It was the New York Times op-ed that wasn’t. After months of careful planning, Internet activists hailing from WikiLeaks, Anonymous and Yes Men quietly unfurled a very convincing New York Times web page on a lazy Sunday morning. The article fooled everyone for several hours as readers shared it widely via social media, and then enjoyed a second life as media commentators caught on and fulminated over the injustice of it all. Lost in the media kerfuffle, however, was the prank’s point – which counterintuitively supported the New York Times.
The bogus article, attributed to columnist and former New York Times executive editor Bill Keller, was published on July 29 under a URL similar to that of New York Times opinion articles and tweeted from a Twitter handle that looked nearly identical to Keller’s. In 2010, Keller had helped the New York Times publish secret documents procured by WikiLeaks, but later he distanced himself from the organization’s methods, drawing a sharp line between leaking and journalism. Titled “WikiLeaks, a Post Postscript,” the fake article stated, “I find myself in the awkward position of having to defend WikiLeaks,” and asserts the organization’s First Amendment rights. Keller’s fans were surprised by the turnaround and shared the article extensively.
At first, Keller himself appeared to accept the article as his own work. A link to the article appeared in his real Twitter stream, only to be deleted hours later. Keller called the shenanigans “childish” and “immature satire;” in short, he didn’t find it funny. As word of the hoax spread, journalists made it clear that the stunt rubbed them the wrong way, going as far as to criticize the writing in the fake op-ed (some of which was cribbed from Keller’s own work). “I wonder if WikiLeaks might be mounting a stealth campaign to keep copy editors employed,” Andrew Beaujon mused on Poynter.
One Twitter supporter summed up journalist reaction succinctly with the tweet, “@wikileaks’ triumphant #hoax of the @nytimes shows folks writing about it utterly lack #humor.”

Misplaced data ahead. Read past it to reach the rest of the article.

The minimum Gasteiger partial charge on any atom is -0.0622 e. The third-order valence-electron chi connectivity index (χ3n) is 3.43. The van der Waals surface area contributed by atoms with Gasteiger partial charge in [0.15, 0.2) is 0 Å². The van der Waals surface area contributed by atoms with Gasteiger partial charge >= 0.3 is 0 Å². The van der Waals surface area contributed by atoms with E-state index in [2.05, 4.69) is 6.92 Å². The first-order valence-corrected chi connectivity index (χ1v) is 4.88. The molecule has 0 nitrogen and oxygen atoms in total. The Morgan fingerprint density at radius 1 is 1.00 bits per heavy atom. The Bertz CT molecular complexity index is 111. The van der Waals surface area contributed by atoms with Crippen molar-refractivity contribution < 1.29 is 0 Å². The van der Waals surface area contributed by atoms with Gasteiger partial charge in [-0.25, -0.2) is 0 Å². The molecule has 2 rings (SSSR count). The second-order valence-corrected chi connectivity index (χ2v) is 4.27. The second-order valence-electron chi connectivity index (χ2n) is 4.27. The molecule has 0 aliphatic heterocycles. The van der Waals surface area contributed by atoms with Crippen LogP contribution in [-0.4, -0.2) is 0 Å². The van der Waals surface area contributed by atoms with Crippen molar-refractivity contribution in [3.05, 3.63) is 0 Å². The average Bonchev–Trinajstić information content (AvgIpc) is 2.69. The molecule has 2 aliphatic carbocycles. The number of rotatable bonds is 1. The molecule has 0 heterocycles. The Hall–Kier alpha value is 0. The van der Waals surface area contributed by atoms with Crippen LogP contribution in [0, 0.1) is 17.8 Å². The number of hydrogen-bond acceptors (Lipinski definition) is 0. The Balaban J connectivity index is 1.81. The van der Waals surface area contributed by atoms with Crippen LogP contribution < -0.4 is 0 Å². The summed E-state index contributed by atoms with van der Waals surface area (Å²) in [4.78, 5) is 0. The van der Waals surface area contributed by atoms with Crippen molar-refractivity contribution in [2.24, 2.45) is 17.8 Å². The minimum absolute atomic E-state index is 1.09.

More important, the mainstream media’s defensive reaction missed the point. The hoax wasn’t meant to be funny or to offend, and it didn’t involve any illegal activities such as hacking. “Nothing was hacked except reality,” said an online activist involved in the prank. The activist, who is also associated with the Occupy movement, asked to remain (literally) anonymous, saying “I didn’t participate to get famous.”
The fake op-ed was part of a larger campaign that rolled out simultaneously but received much less notice. Concocted in March, the hoax included four additional elements: a fake corporate blog post from PayPal uploaded the same day, the exploitation of the Helvetica font on Twitter when viewed on smartphones (the “i” and “l” letters are virtually indistinguishable), a made-up conservative grassroots campaign called Block The New York Times that purportedly accused the New York Times of treason for publishing WikiLeaks-related documents, and a fake subset of Anonymous whose sole mission was to take down Block The New York Times.
The sham conflict between Block New York Times and Anonymous, which was hardly noticed by the mainstream press, was meant to dramatize how easily the New York Times could be censored in a variety of ways: pressure from fringe political groups who don’t value the First Amendment, prosecution by the government, or financial blockade like the one WikiLeaks is facing.
“We were trying to build attention to the possibility of this happening [to the New York Times]” said the activist, equating WikiLeaks’ release of secret documents to investigative newspaper journalism. “We were trying to start the conversation. WikiLeaks here has been prevented from delivering news with this financial blockade.” In other words, if they could do it to WikiLeaks, they could do it to the New York Times.
“Julian [Assange] has a much better sense of humor… but [he and Bill Keller] come from very different backgrounds,” concluded the Anonymous source.
Image courtesy of Flickr/Adobe of Chaos